“You are so stubborn,” Vicky said, sitting across the kitchen table from her boyfriend. “How can you expect anyone to be sympathetic toward you with an attitude like that?”
Ken pounded his fist on the table, causing coffee to spill from both of their cups. “Talking with you, Vicky,” he said, “can be so monotonous. You are such a drama queen, and you have no zest for your God-given freedoms as an American anymore.”
“What a bunch of drivel,” Ken,” Vicky said. “It’s because of my zest for freedom and for life that I am insisting that you get vaccinated. You need to step up and start acting like an adult and shoulder some responsibility, if not for your own health, but for the health and possibly the lives of your friends and family.”
“This is not my fault,” Ken protested. “These vaccines have not been thoroughly tested and it could turn out to be a case where the cure is worse than the disease. But of course, it’s inevitable that you would take their side over mine.”
“The only side I’m taking,” Vicky insisted, “is science and common sense over conspiracy theories. And If you don’t agree to get vaccinated with all deliberate speed, you’re going to spending your adult life without me on, or by, your side.”
Written for these daily prompts: Fandango’s One-Word Challenge (sympathetic/monotonous), MMA Storytime (attitude/zest), The Daily Spur (queen/shoulder), Your Daily Word Prompt (drivel), Ragtag Daily Prompt (inevitable), and Word of the Day Challenge (speed).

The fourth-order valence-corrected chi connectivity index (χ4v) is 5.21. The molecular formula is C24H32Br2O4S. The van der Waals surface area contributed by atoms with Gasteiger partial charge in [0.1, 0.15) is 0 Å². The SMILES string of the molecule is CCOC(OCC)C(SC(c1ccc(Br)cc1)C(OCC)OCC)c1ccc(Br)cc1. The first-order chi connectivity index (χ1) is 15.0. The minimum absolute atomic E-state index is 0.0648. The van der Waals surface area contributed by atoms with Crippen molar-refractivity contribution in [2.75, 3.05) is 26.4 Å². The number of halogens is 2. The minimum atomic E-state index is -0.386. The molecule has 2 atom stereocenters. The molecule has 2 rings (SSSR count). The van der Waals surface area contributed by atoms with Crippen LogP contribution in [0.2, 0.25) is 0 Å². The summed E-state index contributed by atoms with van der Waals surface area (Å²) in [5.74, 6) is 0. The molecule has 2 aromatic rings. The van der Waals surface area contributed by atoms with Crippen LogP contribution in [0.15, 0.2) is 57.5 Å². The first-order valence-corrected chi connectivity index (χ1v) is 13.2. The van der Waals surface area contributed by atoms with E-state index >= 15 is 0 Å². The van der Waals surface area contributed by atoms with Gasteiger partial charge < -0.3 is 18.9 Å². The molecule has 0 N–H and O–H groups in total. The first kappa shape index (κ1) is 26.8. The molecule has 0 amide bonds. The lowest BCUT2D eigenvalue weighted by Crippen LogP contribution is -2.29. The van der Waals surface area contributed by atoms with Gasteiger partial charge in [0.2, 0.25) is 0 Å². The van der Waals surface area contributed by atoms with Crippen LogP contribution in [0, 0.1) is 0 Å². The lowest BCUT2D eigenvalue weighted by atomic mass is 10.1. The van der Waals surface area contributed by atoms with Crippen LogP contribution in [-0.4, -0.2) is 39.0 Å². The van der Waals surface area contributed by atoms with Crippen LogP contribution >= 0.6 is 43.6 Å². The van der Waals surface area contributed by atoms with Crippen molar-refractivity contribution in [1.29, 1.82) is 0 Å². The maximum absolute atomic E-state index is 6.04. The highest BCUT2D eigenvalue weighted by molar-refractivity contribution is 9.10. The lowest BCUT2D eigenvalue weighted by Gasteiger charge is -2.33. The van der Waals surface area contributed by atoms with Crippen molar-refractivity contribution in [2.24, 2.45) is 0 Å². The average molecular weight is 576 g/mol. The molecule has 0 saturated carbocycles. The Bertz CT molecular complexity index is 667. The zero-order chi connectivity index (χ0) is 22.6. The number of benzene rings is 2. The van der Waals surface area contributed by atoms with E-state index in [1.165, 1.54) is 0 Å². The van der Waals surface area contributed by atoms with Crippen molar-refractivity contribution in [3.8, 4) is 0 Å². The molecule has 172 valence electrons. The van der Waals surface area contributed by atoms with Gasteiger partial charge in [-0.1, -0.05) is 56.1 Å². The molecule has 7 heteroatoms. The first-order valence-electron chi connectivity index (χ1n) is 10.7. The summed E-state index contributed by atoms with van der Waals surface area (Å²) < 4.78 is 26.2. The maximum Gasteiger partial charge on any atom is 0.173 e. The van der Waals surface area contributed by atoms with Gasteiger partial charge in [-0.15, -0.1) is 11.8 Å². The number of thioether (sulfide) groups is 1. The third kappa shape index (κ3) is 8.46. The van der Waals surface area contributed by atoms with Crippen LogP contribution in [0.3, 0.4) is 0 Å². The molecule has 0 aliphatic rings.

Welcome once again to Fandango’s Provocative Question. Each week I will pose what I think is a provocative question for your consideration.
By provocative, I don’t mean a question that will cause annoyance or anger. Nor do I mean a question intended to arouse sexual desire or interest.
What I do mean is a question that is likely to get you to think, to be creative, and to provoke a response. Hopefully a positive response.
This week’s provocative question is simple.
Have you gotten vaccinated for COVID-19 yet? If not, are you planning to? If you have, or are planning to, how do you think your life will change afterwards? If you’re not planning to get vaccinated, why not?
If you choose to participate, write a post with your response to the question. Once you are done, tag your post with #FPQ and create a pingback to this post if you are on WordPress. Or you can simply include a link to your post in the comments. But remember to check to confirm that your pingback or your link shows up in the comments.
I got the my second COVID-19 vaccination on Thursday. I was warned that, because the second vaccination is like a booster shot, I might experience more of a reaction than I did when I got the first shot.
They were right. The day I got the second shot, my arm was a little sore. But on Friday, I woke up feeling achy, had chills, and a slight fever. I felt very tired and my stomach was a bit queasy. I took Advil, which helped a little, but it was still a rather unpleasant day.
Today, Saturday, two days after the shot, my arm where I got the shot is still a little sore and I’m not yet at 100%, but I am feeling better than I did yesterday. I’m going to take it easy for the rest of the day today and I’m sure I’ll be back to my old self by tomorrow.
In the scheme of things, feeling achy and not great for a day or two is a small price to pay for having been vaccinated against a highly contagious virus that, for more than half a million Americans, has proven to be fatal.